HMD Global, the Finnish company that owns the rights to use Nokia's brand on mobile phones, announced on Sunday its first smartphone, targeted for Chinese users with a price of 1,699 yuan (A$332).
The launch marks the first new smartphone carrying the iconic handset name since 2014 when Nokia Oyj chose to sell its entire handset unit to Microsoft.
The new device, Nokia 6, runs on Google's Android platform and is manufactured by Foxconn. It will be sold exclusively in China through online retailer JD.com, HMD said.
"The decision by HMD to launch its first Android smartphone into China is a reflection of the desire to meet the real world needs of consumers in different markets around the world... it is a strategically important market," HMD said in a statement.
Nokia was once the world's dominant cellphone maker but missed the shift to smartphones, and then chose Microsoft's Windows operating system for its "Lumia" range.
After the 2014 deal, Microsoft continued selling cheaper basic phones under Nokia's name and Lumia smartphones under its own name, but last year, it largely abandoned both businesses.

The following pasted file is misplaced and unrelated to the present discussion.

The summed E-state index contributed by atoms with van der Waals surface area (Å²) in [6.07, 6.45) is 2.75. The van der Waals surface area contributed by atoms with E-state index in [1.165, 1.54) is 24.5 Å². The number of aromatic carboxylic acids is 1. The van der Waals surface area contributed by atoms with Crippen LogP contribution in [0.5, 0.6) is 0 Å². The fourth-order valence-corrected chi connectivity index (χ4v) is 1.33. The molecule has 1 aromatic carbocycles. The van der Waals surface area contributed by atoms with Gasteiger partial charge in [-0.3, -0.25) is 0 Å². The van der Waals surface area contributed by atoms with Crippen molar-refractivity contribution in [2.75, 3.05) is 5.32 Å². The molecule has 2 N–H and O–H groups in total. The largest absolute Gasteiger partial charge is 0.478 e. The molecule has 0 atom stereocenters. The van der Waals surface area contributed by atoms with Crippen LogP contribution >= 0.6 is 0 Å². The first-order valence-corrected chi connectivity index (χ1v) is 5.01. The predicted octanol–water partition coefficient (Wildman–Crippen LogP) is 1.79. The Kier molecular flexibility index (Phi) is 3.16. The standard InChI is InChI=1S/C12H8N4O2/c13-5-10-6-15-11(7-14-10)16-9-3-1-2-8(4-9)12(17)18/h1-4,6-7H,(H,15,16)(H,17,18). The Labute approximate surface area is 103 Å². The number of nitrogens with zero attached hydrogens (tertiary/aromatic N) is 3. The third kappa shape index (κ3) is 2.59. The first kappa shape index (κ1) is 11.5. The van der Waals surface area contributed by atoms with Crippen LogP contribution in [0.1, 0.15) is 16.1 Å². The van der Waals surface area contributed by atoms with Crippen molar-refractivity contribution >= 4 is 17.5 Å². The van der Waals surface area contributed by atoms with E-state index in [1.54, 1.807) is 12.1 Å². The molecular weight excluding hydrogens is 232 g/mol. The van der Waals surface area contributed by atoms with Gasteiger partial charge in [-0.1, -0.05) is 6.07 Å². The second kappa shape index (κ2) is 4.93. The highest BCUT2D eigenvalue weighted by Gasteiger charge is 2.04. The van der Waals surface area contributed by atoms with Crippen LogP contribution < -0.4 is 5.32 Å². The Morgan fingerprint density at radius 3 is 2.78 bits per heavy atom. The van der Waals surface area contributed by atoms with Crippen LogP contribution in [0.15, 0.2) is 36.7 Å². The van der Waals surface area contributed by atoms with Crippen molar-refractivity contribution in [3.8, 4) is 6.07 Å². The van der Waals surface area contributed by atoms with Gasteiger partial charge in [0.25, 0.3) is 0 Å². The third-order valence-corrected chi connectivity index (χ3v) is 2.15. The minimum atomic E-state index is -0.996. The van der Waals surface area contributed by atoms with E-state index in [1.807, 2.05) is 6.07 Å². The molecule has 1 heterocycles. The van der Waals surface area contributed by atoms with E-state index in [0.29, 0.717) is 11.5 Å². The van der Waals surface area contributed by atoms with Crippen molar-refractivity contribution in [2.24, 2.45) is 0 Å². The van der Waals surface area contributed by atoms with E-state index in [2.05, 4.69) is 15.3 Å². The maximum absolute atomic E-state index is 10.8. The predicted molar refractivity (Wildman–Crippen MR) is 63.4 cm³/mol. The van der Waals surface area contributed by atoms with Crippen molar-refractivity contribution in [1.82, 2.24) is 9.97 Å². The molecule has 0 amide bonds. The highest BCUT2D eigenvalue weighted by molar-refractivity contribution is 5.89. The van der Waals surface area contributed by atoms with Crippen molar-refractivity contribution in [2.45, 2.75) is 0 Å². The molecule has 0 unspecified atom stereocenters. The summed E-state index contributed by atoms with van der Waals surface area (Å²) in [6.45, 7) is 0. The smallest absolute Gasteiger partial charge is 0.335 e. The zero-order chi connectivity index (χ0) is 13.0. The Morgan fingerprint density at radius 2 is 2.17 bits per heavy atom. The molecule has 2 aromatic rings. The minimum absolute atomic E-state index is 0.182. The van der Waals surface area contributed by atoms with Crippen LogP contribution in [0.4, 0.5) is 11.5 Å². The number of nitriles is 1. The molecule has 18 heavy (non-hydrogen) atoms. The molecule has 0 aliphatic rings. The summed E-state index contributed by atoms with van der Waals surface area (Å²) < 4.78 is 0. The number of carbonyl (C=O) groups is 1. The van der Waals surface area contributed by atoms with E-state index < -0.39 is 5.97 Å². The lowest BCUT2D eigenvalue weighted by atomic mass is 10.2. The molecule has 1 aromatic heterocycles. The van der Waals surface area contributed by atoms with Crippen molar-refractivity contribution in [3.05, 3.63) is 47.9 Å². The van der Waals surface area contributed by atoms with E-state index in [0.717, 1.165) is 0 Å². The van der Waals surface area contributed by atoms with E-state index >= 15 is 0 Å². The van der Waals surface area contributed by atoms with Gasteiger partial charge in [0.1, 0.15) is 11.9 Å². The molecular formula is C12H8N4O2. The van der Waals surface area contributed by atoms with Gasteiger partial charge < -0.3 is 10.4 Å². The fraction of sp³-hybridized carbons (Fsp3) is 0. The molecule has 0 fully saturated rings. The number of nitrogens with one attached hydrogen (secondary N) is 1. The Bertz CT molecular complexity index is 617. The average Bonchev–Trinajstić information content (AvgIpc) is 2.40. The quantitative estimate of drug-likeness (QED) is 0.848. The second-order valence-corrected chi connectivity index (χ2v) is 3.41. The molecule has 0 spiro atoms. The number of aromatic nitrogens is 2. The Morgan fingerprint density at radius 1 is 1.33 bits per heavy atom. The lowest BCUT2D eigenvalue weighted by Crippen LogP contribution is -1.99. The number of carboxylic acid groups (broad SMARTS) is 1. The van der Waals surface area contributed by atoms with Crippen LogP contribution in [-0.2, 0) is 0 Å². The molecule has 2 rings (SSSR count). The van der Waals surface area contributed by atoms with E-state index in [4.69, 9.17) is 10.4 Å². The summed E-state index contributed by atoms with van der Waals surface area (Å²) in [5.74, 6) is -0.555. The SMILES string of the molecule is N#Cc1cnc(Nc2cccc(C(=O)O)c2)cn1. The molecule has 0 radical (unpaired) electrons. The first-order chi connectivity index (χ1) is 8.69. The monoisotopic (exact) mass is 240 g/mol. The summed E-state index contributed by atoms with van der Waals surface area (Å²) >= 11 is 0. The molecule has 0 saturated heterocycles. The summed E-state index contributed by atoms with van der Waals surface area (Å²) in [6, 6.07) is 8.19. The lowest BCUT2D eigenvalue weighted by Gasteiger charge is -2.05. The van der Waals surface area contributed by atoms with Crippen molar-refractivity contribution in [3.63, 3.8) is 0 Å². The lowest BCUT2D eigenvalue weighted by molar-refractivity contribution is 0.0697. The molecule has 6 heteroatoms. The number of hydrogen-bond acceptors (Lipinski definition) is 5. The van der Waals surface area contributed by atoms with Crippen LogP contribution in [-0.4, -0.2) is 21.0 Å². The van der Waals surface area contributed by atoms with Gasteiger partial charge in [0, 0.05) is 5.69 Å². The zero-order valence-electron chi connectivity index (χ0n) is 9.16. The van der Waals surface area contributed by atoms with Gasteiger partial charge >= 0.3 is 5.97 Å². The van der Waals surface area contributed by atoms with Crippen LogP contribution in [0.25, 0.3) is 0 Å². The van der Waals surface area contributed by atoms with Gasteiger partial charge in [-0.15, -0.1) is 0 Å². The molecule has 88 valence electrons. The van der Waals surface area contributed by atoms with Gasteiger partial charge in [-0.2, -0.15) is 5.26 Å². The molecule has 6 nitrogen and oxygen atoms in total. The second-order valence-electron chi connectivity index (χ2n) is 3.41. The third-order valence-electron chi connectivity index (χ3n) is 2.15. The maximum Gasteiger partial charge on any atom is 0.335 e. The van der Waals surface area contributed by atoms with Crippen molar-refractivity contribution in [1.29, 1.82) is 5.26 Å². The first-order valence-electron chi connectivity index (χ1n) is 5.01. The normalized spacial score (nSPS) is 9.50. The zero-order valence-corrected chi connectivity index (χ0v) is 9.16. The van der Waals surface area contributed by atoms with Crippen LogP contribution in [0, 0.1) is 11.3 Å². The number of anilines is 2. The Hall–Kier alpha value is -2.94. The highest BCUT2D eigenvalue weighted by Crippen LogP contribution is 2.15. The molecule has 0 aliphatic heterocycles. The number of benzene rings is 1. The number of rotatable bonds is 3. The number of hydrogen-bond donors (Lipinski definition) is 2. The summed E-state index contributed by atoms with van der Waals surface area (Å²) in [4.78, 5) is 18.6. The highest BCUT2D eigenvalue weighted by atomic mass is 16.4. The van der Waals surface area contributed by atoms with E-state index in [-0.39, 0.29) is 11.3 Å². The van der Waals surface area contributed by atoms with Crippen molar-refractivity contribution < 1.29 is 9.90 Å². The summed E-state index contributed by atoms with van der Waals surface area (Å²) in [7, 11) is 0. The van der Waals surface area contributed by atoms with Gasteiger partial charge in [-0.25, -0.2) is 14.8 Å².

HMD in December took over the Nokia feature phones business and struck a licensing deal that gave it sole use of the Nokia brand on all phones and tablets for the next decade.
It will pay Nokia royalties for the brand and patents, but Nokia has no direct investment in HMD. Nokia Oyj is currently focused on telecom network equipment business and technology patents.
HMD CEO Arto Nummela, who was once responsible for Nokia's sales and product development, told Reuters last month that HMD aims to be one of the key competitive players in the smartphone business where it faces tough competition from Apple, Samsung and dozens of other players.
HMD launched some new Nokia basic phones last month. It said on Sunday it was looking to launch more new products in the first half of the year.
(Reporting by Jussi Rosendahl and Eric Auchard)